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Showing 1-1 of 1 reviews(3 star). Show all reviews
on October 9, 2011
Having had access to extensive research, best practices reports and services marketing associations, I wanted to share that I've found the book, so far, extremely vague, light, obvious while painfully salesy about the authors' own services. I am now reading about the diatribe on pricing. Having read and witnesses this debate for years, I can guarantee the writers do not have the necessary experience to provide solid advise to medium/large marketeers.

If you have no experience at all, the book might be helpful even if not well researched or solid. Be careful! If you are more experienced, the advise will be too generic. May still be interesting. Might have one or two ideas that are overlooked. So far, I didn't find anything useful, and to this point, I would not recommend this book to a friend, only to a competitor.

I will keep reading, and pray no more advertorials from the writers surface, as it's becoming irritating. In any case, I'd be very alert, and am very tempted to put this down. The marketing planning section was really a waste of time, even when it's so short as to take 10 min to read. So far, awful. What mislead me was the David Maister endorsement.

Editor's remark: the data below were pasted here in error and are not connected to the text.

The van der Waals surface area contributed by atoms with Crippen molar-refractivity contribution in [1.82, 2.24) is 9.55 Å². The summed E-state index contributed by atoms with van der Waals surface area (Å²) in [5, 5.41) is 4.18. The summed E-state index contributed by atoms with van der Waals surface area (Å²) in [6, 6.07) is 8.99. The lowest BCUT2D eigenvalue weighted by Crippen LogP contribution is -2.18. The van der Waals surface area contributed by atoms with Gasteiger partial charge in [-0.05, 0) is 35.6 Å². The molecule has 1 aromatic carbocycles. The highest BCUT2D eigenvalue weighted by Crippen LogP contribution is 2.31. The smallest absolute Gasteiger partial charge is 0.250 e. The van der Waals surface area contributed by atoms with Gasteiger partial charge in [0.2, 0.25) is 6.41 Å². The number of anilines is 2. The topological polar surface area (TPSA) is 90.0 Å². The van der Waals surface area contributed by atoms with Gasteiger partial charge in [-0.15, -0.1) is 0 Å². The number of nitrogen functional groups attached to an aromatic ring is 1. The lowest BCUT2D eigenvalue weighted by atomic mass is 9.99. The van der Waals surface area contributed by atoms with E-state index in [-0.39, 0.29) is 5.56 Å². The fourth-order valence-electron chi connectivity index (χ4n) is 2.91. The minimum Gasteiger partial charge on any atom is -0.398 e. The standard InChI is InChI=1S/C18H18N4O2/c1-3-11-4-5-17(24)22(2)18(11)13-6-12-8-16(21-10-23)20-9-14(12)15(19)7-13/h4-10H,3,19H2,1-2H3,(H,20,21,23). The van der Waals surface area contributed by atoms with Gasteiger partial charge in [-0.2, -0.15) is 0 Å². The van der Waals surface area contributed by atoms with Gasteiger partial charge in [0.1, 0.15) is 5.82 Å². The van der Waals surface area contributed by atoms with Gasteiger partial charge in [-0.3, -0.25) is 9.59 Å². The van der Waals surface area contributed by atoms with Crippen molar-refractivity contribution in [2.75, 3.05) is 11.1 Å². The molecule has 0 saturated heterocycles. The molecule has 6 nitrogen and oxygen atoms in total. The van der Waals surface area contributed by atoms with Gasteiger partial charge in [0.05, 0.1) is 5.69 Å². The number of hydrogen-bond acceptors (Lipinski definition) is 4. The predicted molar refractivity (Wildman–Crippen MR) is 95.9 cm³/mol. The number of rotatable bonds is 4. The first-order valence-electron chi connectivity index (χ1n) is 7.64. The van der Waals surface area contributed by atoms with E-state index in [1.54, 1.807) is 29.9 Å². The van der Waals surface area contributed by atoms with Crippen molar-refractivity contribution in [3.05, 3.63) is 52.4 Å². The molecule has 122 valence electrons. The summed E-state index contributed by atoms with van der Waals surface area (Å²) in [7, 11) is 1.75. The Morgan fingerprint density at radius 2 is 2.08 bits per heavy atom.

I'll keep on reading and if my view changes, I'll make it a duty to come back and do justice. I give it two stars, not one, because it's still a good resource for someone with no experience at all that doesn't connect marketing with revenue. The book does argue that doesn't pay off, and it's right, plus shows some generic metrics (and then tries to sell you an Excel spreadsheet!)
I kept on reading, and it got reasonably interesting. It touches on some preconceptions and offers the reader to question conventional wisdom. It presents a branding progression map, it creates a simple framework to built different branding elements that, per se, are interesting and can be used to break down and combine the effort in a more directed, logical way. Overall, being optimistic this part is 4 stars to me (2 stars for the first chapters, 4 for the ones up to chapter 14 = 3 stars). It still lacks in specificity, but generates new thinking and helps revisit important assumptions that may be fruitful. I will update this if anything else changes. Also, the amount of self-promotion drops to nearly zero, which was a blessing.
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